Catherine Gildiner is another favourite author of mine who has written a biographical trilogy of growing up in Buffalo (and other great fictions) and has made Canada her home. Here are her thoughts on growing up in the Niagara area and her love for one of the regional foods in the Buffalo area. http://www.gildiner.com/
From Catherine –
“One of my favourite foods is a local delicacy of the Niagara frontier. There is a certain irony in writing for a cookbook website because if you have read my trilogy of memoirs TOO CLOSE TO THE FALLS, AFTER THE FALLS and COMING ASHORE, you will know that my mother never made a meal. When I asked her why she said, she had no food. (This was true.) So we ate all of our meals in restaurants. There are very few restaurants from 1950-1970 that I didn’t dine in on the Niagara Frontier, especially from my home town of Buffalo. Since beef on Weck was a local delicacy, I am somewhat of an expert. I like to think of myself as the Anthony Bourdain of Beef on Weck.”
What is Beef on Weck, the uninitiated might ask? It is a sandwich, German in origin, made with roast beef on a kummelweck roll. The roll gives the sandwich its name and a distinctive taste. Kümmel is the German word for caraway, and Weck means “roll” in the south-western German areas. It is crucial that the horseradish is really spicy. The meat on the sandwich is traditionally served rare, thin cut, with the top bun getting a dip in au jus and spread with horseradish. The crucial part is the RARE beef and the roll, usually like a kaiser, must be topped with caraway seeds and rock or Kosher salt.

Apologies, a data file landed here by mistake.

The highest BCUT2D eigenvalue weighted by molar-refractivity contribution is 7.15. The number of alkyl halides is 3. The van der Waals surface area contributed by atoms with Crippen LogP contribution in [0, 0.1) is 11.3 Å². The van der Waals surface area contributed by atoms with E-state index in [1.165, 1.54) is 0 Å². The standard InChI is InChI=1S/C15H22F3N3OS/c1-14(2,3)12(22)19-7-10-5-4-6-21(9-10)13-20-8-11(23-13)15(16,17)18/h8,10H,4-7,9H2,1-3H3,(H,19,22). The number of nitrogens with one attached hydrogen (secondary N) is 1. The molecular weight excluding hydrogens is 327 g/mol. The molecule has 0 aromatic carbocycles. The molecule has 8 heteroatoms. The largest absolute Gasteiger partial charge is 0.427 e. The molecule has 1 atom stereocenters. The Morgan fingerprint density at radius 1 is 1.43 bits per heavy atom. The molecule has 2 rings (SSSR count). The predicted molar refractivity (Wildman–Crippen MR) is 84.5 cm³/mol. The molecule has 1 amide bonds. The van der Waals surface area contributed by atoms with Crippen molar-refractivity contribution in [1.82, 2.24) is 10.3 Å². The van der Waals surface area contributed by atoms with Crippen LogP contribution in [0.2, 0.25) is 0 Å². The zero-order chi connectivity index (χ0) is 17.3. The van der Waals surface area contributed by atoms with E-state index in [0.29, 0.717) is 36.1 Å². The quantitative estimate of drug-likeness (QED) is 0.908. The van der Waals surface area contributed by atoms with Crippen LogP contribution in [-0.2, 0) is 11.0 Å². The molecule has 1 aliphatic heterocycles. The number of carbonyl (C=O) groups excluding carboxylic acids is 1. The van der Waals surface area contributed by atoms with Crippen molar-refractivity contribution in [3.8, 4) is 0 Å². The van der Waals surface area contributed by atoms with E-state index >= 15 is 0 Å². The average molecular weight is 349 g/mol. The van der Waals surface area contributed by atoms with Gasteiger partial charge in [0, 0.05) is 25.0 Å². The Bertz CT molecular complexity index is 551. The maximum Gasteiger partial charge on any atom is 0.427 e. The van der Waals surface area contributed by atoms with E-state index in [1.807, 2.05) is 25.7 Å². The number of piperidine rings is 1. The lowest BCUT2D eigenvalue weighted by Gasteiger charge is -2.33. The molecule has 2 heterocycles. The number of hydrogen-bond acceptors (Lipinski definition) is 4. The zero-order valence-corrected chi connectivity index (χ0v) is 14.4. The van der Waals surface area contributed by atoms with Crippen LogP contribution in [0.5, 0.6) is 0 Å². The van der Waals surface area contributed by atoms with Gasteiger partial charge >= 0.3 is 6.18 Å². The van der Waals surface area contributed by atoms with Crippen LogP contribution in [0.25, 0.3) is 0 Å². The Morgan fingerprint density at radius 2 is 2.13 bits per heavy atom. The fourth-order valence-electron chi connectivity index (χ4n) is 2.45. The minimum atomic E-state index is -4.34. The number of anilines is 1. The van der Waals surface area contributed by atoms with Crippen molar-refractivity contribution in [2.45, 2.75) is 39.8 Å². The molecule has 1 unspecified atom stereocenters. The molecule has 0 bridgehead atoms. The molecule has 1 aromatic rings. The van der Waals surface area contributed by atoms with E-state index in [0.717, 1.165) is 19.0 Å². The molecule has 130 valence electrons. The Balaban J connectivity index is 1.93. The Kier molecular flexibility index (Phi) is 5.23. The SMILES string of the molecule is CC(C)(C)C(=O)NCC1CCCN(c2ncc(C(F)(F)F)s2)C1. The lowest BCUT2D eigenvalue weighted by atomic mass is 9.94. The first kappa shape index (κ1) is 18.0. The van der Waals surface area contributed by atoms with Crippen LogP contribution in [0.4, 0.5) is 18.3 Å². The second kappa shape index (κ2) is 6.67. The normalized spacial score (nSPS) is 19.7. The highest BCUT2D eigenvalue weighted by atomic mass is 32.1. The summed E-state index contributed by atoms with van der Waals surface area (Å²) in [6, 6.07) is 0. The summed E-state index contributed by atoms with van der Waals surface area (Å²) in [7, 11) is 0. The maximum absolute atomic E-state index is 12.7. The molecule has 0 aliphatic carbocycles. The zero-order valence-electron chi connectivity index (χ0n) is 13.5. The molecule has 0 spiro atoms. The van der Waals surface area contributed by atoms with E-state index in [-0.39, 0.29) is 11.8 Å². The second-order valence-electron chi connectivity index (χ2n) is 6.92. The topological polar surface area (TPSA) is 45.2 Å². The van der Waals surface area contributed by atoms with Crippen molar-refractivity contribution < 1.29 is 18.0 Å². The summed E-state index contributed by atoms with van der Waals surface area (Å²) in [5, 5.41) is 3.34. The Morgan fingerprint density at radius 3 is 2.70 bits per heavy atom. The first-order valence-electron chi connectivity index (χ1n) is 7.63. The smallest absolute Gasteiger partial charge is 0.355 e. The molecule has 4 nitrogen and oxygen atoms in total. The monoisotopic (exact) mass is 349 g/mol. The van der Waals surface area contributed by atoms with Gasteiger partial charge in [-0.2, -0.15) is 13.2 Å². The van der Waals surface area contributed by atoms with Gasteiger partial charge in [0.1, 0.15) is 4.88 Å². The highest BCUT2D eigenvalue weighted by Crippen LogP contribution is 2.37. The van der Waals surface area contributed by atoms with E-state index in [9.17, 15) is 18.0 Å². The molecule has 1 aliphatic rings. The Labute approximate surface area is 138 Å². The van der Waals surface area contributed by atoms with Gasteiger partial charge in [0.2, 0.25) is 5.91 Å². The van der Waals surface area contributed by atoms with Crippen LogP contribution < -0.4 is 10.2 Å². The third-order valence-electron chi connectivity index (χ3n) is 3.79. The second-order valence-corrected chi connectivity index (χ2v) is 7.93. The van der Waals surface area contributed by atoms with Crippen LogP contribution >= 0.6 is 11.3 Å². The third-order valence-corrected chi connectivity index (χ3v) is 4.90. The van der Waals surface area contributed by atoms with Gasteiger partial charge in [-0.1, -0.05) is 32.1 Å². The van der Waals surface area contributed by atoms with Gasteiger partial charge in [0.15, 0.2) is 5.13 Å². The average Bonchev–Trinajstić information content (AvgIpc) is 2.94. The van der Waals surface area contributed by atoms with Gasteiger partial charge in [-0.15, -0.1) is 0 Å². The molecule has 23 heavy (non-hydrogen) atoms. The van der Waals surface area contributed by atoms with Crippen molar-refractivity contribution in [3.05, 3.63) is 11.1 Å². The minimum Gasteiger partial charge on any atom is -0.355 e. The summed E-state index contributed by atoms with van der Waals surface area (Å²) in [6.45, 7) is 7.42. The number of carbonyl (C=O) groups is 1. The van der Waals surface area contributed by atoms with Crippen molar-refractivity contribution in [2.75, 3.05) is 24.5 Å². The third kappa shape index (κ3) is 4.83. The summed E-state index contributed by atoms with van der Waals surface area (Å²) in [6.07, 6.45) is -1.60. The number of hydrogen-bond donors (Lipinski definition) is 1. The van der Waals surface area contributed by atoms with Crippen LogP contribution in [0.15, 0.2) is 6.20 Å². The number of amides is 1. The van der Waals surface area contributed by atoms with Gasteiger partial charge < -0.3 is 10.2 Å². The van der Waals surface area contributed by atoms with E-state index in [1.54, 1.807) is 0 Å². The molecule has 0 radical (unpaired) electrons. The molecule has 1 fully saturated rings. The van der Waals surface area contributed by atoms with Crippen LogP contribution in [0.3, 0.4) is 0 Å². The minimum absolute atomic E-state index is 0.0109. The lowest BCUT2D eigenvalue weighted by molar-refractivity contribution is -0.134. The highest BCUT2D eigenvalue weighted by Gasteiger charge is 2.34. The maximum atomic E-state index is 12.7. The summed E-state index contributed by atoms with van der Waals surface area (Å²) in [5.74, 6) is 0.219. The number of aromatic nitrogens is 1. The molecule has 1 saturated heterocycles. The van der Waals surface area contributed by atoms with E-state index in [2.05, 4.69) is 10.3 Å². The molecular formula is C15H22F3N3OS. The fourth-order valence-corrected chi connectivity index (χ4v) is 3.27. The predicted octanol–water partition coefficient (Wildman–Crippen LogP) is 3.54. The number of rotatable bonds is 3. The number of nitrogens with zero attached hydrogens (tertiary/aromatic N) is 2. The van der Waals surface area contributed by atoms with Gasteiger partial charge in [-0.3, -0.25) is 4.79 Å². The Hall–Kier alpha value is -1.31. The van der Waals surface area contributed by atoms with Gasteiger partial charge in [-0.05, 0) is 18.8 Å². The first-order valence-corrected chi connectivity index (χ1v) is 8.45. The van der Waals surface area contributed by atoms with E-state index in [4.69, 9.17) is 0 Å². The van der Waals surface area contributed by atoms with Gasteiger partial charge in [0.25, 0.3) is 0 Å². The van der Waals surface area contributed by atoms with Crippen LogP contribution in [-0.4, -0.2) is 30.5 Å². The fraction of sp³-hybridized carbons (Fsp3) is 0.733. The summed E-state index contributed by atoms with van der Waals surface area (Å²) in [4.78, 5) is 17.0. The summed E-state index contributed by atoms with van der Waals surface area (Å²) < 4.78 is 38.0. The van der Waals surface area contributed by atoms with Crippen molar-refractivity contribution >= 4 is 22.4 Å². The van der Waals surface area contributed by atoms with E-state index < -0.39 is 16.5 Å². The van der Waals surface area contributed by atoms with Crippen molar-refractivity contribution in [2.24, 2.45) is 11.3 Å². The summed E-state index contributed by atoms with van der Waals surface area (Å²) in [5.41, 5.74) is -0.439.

“Since I didn’t eat at home and my mother would no more have a recipe than the rosetta stone, I cannot offer “my favourite recipe”. I also, following in my mother’s hallowed footsteps, do not cook, but I know a good beef on weck when I taste one. Do not use any recipe that does not say BUFFALO beef on weck because some other cities have altered the basic recipe. (Sacrilege.) Those in the know in Buffalo swear by Charlie the Butcher.
I particularly like this choice because it has a video in case the written instructions are unclear. Hope you enjoy it. Have it with a cold beer, pickle and french fries or better yet, German potato salad. Warning of sacrilege: DON’T put cheese and onion or ANYTHING other than horseradish or Au Jus on it! You might like it like that but it’s NOT a true Buffaloian “Beef On Weck”! (Check out Charlie’s Weck recipe in our Recipe tab – delicious!)
Memories of Beef on Weck in Buffalo
“What I particularly liked about getting a beef on weck as a child is that you had to go into the city of Buffalo to the old Polish and German sections that had old wooden taverns that stood for another era— when the workers left the factories and poured into Bailo’s for a cold beer drunk from a cold stein. It was the first time I ever saw men at a bar in Bib dungarees and lunch boxes that rested on the bar. There was a lot of yelling and German gruff waitresses with red boots with open toes.”
“My favourite beef on Weck restaurant was Bailo’s in downtown Buffalo. It took me out of my antiseptic Buffalo suburb and chain restaurant haven into the bowels of Buffalo into the old and slightly run down area that had massive history. See the history of Bailo’s.”
“I mention beef on weck in my memoir, COMING ASHORE during a conversation with my mother, a devout Irish Catholic. I am now in my twenties and we are discussing dinner. My mother begins:
“Glad you’re home. Let’s go and get beef on weck. Wait I just remembered it’s Friday. We’ll have to have fish.”
“Mom, the Catholic church rescinded that rule years ago.”
“I have never followed anything post Vatican 11. and I hope you don’t either. I never believed that Pope Paul XXIII had the ear of the Lord.”
“Why not go pre-martin Luther?” I picked up the car keys. “Let’s go.”
To purchase your own copy of the third book in Catherine’s biographical triology, click here
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All pictures and text approved by author Catherine Gildiner.
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